One of the most interesting statistics in Mary Meeker’s Internet Trends presentation was that in India, the world’s second largest Internet market, the Mobile Web surpassed the Desktop Web during May 2012. A closer analysis reveals that a) mobile only passed desktop during weekends; and b) India’s mobile stats are vastly different from any other country’s. The global average is only 10% mobile traffic, so has India’s mobile traffic been miscounted?
The extraordinary graph above, from Meeker’s slides and sourced from web traffic monitoring company Statcounter, shows that mobile Internet traffic in India was almost zero in 2009 and the Desktop Internet close to 100%. Just three short years later, mobile traffic edged past desktop traffic. Or at least it did during parts of May 2012.
It turns out you can check these statistics for yourself, on the Statcounter Global Stats website. This shows that although mobile traffic may have surpassed desktop traffic in India on some days during May, on average desktop traffic was still slightly ahead: 51.29% desktop vs. 48.71% mobile.
The daily traffic graph for India in May reveals that mobile Internet overtook desktop only during the weekends. As a Statcounter representative put it, "mobile browsing peaks at weekends, while desktop browsing is more popular during the working week."
Incidentally, while it’s a bit harder to spot the trend in the following graph, U.S. daily data also shows upward bumps every weekend. So the mobile = weekend trend appears to be a global one.
Why Are India’s Stats So Different To Other Countries?
The main mystery is why India’s mobile traffic statistics are so different from other countries, since the global mobile traffic average is only 10%.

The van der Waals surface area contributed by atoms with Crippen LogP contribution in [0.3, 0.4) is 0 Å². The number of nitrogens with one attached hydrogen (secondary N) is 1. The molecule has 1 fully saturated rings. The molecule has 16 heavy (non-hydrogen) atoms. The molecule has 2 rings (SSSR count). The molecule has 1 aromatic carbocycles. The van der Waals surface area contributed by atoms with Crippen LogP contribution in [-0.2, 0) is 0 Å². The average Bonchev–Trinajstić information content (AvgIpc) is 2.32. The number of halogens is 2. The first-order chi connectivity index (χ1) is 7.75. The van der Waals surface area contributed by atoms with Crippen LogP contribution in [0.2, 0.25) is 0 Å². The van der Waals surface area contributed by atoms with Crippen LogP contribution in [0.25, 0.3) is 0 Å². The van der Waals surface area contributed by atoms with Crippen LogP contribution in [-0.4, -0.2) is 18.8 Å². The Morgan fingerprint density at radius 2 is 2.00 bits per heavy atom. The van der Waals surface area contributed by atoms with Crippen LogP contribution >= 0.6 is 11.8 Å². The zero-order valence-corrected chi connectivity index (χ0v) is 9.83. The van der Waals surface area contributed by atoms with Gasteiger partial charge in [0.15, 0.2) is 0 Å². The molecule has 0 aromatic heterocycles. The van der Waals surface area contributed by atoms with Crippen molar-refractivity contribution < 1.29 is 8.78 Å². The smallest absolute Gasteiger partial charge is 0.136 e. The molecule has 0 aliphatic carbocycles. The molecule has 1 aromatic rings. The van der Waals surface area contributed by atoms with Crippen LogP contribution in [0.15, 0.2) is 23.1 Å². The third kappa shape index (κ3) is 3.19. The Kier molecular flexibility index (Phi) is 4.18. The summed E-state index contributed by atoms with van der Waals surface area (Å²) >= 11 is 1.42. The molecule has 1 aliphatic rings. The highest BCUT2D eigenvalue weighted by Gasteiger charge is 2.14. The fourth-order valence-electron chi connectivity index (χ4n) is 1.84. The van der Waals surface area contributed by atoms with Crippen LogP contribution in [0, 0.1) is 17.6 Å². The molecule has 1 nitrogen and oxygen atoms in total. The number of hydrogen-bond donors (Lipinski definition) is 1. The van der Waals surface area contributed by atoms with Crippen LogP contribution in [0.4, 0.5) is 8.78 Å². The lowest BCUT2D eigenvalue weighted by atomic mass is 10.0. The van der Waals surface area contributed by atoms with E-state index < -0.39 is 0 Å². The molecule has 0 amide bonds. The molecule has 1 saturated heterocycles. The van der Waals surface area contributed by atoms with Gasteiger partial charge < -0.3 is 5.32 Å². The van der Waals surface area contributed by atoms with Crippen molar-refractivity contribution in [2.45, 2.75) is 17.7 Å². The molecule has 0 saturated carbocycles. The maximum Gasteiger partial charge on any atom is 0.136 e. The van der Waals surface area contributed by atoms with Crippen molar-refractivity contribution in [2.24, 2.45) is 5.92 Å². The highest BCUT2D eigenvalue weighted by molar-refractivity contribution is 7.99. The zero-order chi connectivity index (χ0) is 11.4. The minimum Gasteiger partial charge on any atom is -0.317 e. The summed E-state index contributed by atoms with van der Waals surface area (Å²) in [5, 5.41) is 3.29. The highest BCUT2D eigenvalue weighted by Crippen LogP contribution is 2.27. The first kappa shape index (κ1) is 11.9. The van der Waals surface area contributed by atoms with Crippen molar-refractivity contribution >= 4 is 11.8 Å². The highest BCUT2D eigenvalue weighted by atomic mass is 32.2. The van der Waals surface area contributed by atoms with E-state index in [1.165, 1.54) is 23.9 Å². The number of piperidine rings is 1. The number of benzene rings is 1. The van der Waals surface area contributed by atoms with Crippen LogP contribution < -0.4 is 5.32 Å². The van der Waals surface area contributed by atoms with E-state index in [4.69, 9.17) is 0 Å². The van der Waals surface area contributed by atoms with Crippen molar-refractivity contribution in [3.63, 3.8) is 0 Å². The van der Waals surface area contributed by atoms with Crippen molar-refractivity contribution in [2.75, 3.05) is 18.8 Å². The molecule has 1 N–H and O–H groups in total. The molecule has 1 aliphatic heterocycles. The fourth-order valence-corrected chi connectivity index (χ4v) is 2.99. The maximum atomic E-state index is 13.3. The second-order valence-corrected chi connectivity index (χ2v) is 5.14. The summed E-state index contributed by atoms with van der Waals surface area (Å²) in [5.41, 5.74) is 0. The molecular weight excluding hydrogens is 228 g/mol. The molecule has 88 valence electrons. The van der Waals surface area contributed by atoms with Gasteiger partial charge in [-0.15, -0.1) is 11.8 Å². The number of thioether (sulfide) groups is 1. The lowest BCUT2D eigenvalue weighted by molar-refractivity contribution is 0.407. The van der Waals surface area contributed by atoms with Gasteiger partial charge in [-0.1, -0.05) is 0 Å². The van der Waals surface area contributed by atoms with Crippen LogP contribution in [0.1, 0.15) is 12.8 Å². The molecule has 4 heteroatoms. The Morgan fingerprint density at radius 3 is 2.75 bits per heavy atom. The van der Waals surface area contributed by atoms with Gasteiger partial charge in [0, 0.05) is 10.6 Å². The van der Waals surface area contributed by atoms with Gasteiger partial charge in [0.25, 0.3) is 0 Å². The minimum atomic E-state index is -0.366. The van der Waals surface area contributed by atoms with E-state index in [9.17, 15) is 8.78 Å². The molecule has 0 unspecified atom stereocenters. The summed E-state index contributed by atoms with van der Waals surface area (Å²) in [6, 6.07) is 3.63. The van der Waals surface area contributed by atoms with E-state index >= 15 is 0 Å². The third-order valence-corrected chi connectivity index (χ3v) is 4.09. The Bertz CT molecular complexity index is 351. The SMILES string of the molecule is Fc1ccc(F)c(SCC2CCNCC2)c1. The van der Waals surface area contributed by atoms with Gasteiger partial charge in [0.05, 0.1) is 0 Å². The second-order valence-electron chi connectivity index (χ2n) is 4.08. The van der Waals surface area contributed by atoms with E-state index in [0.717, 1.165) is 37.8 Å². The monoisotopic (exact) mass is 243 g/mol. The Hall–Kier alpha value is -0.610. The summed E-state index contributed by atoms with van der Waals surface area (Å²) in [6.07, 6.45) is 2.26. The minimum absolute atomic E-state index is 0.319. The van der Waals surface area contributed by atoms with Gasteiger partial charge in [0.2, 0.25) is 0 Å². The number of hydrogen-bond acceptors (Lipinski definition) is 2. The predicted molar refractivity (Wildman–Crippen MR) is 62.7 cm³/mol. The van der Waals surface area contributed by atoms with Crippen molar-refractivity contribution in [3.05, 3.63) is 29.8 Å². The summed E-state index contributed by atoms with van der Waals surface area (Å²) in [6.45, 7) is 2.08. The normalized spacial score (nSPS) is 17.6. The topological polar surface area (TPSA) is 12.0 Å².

In Japan, which has traditionally been ahead of the curve in mobile, traffic from mobile devices only accounts for 6.4% of its total traffic. In China, it’s 4.18%. In the entire continent of Africa, where mobile phone technology is widely used, it’s 12.96% (the trend line there has actually dipped in 2012, from a high of 19.17% in January). Meanwhile in the United States, the home of the world’s most popular smartphone operating systems iOS and Android, mobile traffic is 9.13% (see graph below).
There has been some suggestion from within India that these statistics aren’t representative.
The argument is that Statcounter’s data is over-represented by mobile Internet early adopters in India. On its Twitter account, Statcounter responded that it tracks over 900 million page views from Indian IPs per month. While it admits that this is only a statistical sampling of total India traffic, Statcounter insists that it is "a large enough statistical sample [to] approximate the real population."
What’s Behind The Mobile Growth in India?
While I think Statcounter’s data may be a little suspect, I do agree that 900 million is a significant enough sampling to show the trend. Which leads us to question what is behind that trend; and should we pay it much heed?
One answer is from another slide from Mary Meeker, which showed that 3G subscriptions in India grew by 841% over the past year. India now has 39 million 3G subscribers, up from 4 million a year ago. It should be noted that India still trails the U.S., which has 208 million 3G subscribers, by quite a margin. The difference is that India has a much lower market penetration for mobile than the U.S. (4% in India, 64% in the U.S.).
It’s also likely that mobile Internet is more cost efficient and convenient than desktop in many parts of India.
The bottom line is that India is still a very young market for mobile Internet. So readers in more mature mobile markets, like the U.S. and Japan, shouldn’t read too much into the India stats. One thing is for sure though, mobile traffic is increasing fast in most countries in the world. Of that statistic, there is no doubt.